Sage advice from Robert Zimmerman from Mr. Tambourine Man (1964):
"...Then take me disappearin’ through the smoke rings of my mind
Down the foggy ruins of time, far past the frozen leaves
The haunted, frightened trees, out to the windy beach
Far from the twisted reach of crazy sorrow
Yes, to dance beneath the diamond sky with one hand waving free
Silhouetted by the sea, circled by the circus sands
With all memory and fate driven deep beneath the waves
Let me forget about today until tomorrow."
So put me down as a YES on Dylan's honor. He really is a great writer. Chronicles is excellent. But it's for his poetic lyrics that he will be rightfully remembered. Literary critic Christopher Ricks Dylan's Visions of Sin persuaded me that Dylan can hold his own with writers from Shakespeare to Browning, to Keats. As one reviewer, Andrew Motion in the Guardian writes:
Dylan's Visions of Sin is a labour of love, and a proof that he's won (though not by himself) the argument about his man. These days no one would think - would they? - that it's doubtfully transgressive or suspiciously cool to call Dylan a genius. Perhaps for this reason one of the most exciting things about the book is its air of vindication. "I've told you before, and now I'm going to tell you good," it seems to say at the outset, before unspooling at great length and with a mixture of skittishness and seriousness heady even by Ricks's standards.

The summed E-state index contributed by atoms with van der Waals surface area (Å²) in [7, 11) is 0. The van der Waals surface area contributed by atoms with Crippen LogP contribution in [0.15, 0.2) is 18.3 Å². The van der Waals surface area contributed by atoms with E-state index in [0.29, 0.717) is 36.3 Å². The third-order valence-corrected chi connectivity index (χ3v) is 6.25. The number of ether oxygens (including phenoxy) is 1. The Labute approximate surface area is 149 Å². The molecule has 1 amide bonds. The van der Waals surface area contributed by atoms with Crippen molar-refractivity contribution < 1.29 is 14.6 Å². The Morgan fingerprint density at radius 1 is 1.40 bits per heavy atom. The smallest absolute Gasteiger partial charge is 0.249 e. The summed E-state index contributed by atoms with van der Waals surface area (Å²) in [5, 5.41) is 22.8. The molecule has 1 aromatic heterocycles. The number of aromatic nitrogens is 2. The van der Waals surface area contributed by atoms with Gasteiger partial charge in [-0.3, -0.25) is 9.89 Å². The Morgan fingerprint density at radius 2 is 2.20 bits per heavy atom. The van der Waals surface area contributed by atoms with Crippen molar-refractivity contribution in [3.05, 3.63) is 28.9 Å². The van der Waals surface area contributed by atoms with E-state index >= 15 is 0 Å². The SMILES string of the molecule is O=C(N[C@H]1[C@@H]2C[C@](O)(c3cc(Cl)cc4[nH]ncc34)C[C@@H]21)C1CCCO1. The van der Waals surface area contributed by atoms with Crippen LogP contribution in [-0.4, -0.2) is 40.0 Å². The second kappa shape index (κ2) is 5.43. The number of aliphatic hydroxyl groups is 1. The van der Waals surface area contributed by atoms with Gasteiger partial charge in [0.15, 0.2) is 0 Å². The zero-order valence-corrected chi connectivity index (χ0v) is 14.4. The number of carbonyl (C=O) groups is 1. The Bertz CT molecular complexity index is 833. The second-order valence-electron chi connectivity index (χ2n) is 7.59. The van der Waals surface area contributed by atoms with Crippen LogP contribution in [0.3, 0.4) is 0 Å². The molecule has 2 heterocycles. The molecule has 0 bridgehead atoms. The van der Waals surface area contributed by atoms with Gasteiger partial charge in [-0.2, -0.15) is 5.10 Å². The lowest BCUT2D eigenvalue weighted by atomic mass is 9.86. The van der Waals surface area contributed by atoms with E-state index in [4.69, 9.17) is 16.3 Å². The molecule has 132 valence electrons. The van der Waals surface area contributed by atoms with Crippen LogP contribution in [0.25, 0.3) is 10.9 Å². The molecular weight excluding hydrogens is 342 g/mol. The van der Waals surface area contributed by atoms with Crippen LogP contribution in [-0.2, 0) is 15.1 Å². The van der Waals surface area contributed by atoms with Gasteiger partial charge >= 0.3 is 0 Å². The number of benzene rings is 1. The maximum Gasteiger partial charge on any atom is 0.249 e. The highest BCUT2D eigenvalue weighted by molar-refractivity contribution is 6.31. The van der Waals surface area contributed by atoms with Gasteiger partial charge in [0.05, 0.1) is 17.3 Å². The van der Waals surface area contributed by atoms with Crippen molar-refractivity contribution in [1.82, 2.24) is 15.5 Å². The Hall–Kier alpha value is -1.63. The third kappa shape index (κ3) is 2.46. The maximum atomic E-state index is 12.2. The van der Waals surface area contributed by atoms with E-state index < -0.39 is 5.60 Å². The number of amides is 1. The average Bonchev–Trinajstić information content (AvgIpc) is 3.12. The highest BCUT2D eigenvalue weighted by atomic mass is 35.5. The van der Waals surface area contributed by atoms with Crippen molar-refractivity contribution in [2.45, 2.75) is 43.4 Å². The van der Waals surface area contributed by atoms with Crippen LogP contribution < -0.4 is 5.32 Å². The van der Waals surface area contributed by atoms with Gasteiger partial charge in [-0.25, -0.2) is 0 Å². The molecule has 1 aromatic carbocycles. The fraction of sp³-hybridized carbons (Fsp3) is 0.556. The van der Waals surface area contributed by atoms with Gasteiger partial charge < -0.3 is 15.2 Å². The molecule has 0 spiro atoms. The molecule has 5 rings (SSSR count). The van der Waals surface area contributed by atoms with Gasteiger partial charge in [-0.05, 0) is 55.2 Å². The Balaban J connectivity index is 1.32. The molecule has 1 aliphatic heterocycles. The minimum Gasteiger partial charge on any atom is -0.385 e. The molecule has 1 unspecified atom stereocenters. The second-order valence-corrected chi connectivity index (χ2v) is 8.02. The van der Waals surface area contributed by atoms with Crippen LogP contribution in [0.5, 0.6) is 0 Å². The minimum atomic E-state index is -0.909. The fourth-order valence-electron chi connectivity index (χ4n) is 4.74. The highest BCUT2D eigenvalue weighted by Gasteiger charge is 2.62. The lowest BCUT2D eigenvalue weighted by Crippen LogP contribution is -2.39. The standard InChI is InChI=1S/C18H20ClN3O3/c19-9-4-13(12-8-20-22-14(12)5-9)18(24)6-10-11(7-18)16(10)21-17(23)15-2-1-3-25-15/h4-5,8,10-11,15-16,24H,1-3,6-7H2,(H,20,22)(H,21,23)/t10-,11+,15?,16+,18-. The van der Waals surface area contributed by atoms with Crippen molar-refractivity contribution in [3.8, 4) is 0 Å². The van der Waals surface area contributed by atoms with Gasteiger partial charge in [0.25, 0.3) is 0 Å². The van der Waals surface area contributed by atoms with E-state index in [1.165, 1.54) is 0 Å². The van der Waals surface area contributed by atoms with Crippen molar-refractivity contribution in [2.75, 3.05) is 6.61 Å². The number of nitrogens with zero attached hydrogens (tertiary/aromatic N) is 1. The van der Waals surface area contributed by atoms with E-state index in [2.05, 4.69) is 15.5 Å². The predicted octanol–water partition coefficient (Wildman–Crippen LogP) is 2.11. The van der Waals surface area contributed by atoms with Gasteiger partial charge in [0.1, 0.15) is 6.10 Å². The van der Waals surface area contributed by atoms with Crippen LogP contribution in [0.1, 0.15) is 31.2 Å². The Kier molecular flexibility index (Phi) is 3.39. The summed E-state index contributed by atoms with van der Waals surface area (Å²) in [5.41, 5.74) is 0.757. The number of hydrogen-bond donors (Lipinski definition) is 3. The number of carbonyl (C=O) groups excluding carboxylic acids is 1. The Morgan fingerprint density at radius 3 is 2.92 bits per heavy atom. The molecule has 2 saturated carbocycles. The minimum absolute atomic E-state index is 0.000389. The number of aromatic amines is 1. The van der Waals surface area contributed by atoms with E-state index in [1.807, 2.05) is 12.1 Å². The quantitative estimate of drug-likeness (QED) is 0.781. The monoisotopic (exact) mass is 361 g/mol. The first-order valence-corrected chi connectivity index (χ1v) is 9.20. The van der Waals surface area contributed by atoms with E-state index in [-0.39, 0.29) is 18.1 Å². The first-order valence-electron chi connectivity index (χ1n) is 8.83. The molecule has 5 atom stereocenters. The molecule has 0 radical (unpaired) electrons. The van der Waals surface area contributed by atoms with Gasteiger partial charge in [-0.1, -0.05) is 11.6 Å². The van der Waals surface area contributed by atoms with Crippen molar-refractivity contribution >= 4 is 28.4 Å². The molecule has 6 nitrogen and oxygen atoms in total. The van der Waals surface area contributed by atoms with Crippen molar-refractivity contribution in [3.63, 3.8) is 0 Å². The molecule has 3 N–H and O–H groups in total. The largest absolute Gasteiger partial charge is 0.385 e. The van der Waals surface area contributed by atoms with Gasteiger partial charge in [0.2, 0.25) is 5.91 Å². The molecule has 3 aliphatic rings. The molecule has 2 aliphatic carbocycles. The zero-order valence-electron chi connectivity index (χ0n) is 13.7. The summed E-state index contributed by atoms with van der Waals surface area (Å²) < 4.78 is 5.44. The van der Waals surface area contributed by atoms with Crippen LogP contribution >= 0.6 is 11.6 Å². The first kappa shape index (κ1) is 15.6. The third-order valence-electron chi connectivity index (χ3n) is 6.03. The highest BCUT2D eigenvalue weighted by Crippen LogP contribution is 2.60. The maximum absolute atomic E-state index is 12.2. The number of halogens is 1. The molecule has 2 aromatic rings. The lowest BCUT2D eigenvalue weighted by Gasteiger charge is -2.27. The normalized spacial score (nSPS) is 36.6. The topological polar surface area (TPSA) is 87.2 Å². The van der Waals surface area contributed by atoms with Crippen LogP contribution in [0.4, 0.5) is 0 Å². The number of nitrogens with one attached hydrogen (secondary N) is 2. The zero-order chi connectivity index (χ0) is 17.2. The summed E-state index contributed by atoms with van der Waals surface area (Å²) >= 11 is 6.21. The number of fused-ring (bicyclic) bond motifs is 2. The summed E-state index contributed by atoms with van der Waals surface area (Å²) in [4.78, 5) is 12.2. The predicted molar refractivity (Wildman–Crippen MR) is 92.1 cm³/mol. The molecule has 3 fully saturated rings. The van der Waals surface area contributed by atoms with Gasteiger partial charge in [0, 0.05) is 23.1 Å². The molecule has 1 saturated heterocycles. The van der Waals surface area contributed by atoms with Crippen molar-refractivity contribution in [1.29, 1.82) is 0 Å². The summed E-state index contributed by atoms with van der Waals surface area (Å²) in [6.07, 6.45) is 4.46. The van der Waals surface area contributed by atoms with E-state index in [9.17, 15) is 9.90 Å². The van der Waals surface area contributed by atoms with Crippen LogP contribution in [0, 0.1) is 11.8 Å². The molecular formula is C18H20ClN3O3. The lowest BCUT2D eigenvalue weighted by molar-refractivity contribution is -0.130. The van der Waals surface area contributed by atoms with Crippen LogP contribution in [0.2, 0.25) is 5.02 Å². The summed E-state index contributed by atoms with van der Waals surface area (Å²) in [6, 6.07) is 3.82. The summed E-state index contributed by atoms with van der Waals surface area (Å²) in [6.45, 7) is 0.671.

The rewards are just as one would expect: a bracing attention to artfulness, a wonderful sensitivity to nuance, and a particularly brilliant sympathy with the purpose and effect of Dylan's rhymes. The big figures in Ricks's pantheon - Empson, Eliot and (yes) Keats - are repeatedly invoked to give a context other than the ones in which Dylan usually appears, and generous attention is given to less familiar songs as well as the more famous ones.
The overall structure, too, is appropriately fixed and capacious: realising that "the word 'sin' haunts [Dylan's] songs" Ricks gives seven chapters on the deadly sins themselves, four on the virtues, and three on the heavenly graces. In each case, he discusses lyrics that illustrate the theme in question - "Song to Woody", "Positively 4th Street", "Blind Willie McTell" and "Handy Dandy" for envy, "Gotta Serve Somebody" and "Sad-Eyed Lady of the Lowlands" for covetousness, and so on. Just as the governing idea of embarrassment in his Keats book allowed him to keep a clear end in view and also to wander, so these divisions maintain a definite shape while making space for diversions, asides and elaborations.